What Questions to ask a Childminder

It is always a good idea to think about and compile a list of questions for a childminder before you visit them. But what questions should you ask?

The sorts of things you want to find out from a childminder, about the care that they will provide for your child, will depend very much on your child’s and your own needs, so they could be different for each parent.

Here are some possible childminder questions for parents, which you may like to consider.

Are you Ofsted registered?

It is important that you check the childminder has the correct registration, so ask to see their registration certificate. You can also search for registration, and read Ofsted Registration Reports online during your decision making process.

What other children are you taking care of?

Almost all childminders will look after more than one child. It is a good idea to ask how many children the childminder looks after, what ages they are, and from what backgrounds. You may wish to ask for contact details for parents whose children you look after, so that you can obtain references.

You may also wish to find out which schools the childminder does pick up and drop offs from, even if it is not an immediate concern for you as you are seeking childcare for a baby. At some point it could be relevant, and it would be a shame to move a child to a different childminder once they are settled in.

What are your costs?

It is a good idea to work out exact costs and payment terms in advance. Find out how much the childminder charges, and how regularly they ask for payment (for example is it monthly or weekly?). Some childminders are registered to accept childcare vouchers, so this is worth checking if your company runs a childcare voucher scheme as this can help with costs.  Find out if they accept direct payments from your employer, if this is something your employer offers.

You may also wish to find out what their terms are if your child is sick, or on holiday. Different childminders will have different rules. Some will charge the full fee for the usual hours, even if your child is sick or you go on holiday. Others may offer a reduced fee during these times.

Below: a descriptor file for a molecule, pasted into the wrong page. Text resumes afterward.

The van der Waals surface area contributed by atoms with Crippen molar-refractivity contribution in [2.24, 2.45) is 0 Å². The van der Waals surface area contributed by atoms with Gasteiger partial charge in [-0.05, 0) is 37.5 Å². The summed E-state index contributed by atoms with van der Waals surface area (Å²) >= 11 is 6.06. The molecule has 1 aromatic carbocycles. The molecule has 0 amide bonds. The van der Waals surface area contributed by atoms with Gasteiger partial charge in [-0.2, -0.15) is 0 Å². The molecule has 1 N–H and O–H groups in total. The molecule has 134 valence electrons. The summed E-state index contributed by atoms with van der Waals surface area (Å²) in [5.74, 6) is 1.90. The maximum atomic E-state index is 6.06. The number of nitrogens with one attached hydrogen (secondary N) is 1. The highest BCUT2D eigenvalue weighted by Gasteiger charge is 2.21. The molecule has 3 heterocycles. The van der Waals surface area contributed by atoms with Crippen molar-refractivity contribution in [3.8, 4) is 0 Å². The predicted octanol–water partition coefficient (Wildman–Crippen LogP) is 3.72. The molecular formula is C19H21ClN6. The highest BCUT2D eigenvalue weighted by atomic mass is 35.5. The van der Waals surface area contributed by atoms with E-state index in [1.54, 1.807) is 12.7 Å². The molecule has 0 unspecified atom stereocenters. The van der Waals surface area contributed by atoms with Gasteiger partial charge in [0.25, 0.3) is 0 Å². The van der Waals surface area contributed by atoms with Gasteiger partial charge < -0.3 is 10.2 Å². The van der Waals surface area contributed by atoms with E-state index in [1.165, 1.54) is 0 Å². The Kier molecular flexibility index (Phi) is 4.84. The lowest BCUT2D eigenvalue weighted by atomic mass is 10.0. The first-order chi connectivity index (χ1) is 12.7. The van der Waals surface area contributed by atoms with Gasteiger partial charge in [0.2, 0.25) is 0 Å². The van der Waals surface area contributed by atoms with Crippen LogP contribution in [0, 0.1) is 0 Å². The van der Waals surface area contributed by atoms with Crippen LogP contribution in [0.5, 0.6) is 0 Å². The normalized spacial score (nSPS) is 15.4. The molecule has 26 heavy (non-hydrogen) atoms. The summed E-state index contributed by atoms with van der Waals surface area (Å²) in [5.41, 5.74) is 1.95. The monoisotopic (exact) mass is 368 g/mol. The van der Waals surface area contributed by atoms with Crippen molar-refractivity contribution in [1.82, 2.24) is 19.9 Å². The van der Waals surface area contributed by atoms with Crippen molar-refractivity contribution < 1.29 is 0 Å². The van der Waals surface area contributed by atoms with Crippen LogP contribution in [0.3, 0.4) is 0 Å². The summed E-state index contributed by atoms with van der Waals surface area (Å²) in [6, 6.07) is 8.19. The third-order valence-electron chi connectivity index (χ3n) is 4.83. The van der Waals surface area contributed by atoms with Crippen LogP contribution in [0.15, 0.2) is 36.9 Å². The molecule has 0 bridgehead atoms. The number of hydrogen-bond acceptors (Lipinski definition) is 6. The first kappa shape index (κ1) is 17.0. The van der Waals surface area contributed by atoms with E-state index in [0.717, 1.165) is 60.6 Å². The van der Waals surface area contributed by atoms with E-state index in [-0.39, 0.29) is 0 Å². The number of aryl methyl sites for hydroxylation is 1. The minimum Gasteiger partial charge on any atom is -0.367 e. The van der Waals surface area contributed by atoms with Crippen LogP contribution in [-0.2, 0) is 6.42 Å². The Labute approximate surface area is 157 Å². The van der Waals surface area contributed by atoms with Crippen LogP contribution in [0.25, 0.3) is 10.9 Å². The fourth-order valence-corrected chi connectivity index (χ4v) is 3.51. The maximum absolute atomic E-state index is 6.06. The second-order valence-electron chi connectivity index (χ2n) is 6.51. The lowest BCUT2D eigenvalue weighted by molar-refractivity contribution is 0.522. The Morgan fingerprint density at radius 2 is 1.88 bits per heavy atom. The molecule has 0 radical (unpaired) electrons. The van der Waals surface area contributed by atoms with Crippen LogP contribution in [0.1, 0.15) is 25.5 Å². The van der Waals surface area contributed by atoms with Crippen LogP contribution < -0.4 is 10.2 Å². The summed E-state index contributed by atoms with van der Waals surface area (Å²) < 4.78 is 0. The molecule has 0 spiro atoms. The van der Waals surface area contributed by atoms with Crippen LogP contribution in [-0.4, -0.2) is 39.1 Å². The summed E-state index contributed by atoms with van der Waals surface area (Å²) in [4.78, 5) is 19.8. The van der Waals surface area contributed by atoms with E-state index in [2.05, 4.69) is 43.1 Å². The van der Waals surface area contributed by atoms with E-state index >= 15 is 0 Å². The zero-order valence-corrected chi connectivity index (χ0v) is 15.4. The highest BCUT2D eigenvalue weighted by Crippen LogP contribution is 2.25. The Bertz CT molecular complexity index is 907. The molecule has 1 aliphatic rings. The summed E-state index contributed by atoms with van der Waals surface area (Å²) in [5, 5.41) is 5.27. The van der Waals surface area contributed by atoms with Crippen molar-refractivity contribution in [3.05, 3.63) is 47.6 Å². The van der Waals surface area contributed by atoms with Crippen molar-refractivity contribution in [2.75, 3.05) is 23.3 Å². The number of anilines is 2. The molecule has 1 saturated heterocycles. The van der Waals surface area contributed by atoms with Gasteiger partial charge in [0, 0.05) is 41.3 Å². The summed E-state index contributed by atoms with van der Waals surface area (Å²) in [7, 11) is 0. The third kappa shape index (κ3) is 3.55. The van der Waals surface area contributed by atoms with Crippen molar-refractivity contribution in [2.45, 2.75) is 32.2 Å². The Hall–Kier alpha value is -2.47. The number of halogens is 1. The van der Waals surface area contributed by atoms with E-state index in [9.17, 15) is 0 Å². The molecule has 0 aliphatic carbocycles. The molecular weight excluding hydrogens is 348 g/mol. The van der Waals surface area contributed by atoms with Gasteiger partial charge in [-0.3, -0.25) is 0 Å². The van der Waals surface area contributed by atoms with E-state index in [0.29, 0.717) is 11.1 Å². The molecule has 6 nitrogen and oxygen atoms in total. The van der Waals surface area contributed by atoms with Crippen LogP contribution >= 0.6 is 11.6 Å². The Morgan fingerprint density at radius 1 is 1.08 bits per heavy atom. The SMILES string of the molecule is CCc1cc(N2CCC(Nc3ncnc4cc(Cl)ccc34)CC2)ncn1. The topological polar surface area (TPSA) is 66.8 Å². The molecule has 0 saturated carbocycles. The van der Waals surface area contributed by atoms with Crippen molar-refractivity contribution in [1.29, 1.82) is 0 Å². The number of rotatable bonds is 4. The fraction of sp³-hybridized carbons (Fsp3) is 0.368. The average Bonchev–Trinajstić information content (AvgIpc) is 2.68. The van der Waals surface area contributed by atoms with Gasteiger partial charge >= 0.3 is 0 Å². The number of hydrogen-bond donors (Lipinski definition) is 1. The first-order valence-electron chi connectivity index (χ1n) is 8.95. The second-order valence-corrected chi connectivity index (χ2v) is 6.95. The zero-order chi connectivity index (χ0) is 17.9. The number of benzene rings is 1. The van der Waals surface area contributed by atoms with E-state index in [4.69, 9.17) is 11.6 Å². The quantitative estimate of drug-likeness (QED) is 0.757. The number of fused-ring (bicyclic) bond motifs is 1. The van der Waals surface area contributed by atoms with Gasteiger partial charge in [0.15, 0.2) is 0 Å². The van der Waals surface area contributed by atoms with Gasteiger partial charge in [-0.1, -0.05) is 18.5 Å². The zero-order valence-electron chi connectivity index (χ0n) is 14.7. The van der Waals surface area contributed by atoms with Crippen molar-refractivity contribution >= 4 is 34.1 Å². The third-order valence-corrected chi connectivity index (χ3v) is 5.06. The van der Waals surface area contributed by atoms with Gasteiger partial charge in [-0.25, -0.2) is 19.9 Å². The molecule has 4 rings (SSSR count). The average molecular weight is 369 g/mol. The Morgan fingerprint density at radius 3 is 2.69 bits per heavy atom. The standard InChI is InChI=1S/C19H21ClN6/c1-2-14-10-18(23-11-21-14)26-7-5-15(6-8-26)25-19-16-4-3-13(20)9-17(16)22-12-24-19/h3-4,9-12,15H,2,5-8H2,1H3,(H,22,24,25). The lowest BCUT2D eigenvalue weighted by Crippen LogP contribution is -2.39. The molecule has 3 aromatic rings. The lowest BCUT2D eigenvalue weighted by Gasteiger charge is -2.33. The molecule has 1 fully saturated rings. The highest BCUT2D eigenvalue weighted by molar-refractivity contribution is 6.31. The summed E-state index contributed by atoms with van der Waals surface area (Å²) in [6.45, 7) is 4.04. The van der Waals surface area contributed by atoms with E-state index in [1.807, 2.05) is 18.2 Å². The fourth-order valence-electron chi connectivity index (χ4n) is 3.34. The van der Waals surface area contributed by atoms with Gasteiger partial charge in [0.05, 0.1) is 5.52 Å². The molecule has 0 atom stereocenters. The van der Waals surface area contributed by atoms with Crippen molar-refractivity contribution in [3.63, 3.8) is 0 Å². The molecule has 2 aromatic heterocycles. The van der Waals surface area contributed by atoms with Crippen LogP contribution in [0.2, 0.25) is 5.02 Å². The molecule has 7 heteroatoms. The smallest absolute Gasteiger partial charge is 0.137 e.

If you wish to retain their services, then confirm if they require a deposit, so you are fully aware of the upcoming costs. Also check what notice period they require if you need to terminate the agreement.

What activities do you provide?

Childminders will have different approaches to activities and play, but you can make a more informed decision for you and your child if you know what these are. Ask what activities they provide, and if there is a safe outdoor space for them to play.  You should also find out what their policies on discipline are, and how they manage children’s behaviour. Finally it is a good idea to check how you will be informed of your child’s progress in terms of learning and development. It may be informal reporting, or some kind of written update. It will depend on the childminder, but it is good to know at the outset.

What meals and snacks do you provide?

Some childminders provide all meals and snacks as part of their fee. Others ask for pack lunches to be brought along each day so the parents remain in control of the food for their child. If the childminder provides food, ask what kind of meals they provide and at what times. Don’t be afraid to specify any dietary requirements or preferences you have for your child.

Where can my child sleep and rest?

Smaller children who still have nap times will need an adequate space to rest. Ask to see where the children sleep, and find out how they manage nap times.

Who else is in the home?

It is a good idea to ask who else would be present in the house while they are looking after your child. Do they have children of their own? What other adults live at their property? Are there any pets?

Do you provide a ‘settling in’ period?

You may choose a childminder, and it may not work out. The arrangement has to work for everyone and so it is a good idea to agree a settling in period – whereby you agree a set length of time, during which all parties can assess whether the childcare arrangement is working for everyone, and if appropriate, end them without the normal notice period.

There are lots of other questions you may think of once you have read through these ones. Remember, don’t be afraid to ask! A good childminder should be happy to answer any relevant questions you have about the care of your child.




Comments [2]

  • childcare uk says:

    Awesome article with good Insights of questions, really childminders work to national standards. This helps to promote a consistent quality of care in the profession. Childminders need to take genuine pleasure in the company of children.

  • Anonymous says:

    I'm very worried about my childminder. My son got back after just two days with her with terrible nappy rash that required a prescription and when I went to collect him I also noticed a girl at the house that I didn't know and my childminder didn't introduce me.

    Editor: Is this a registered childminder who should be subjet to Ofsted checks? Have you spoken to the childminder about the rash? If you are concerned about the care your child is receiving for peace of mind it may be a good idea to seek alternatives.


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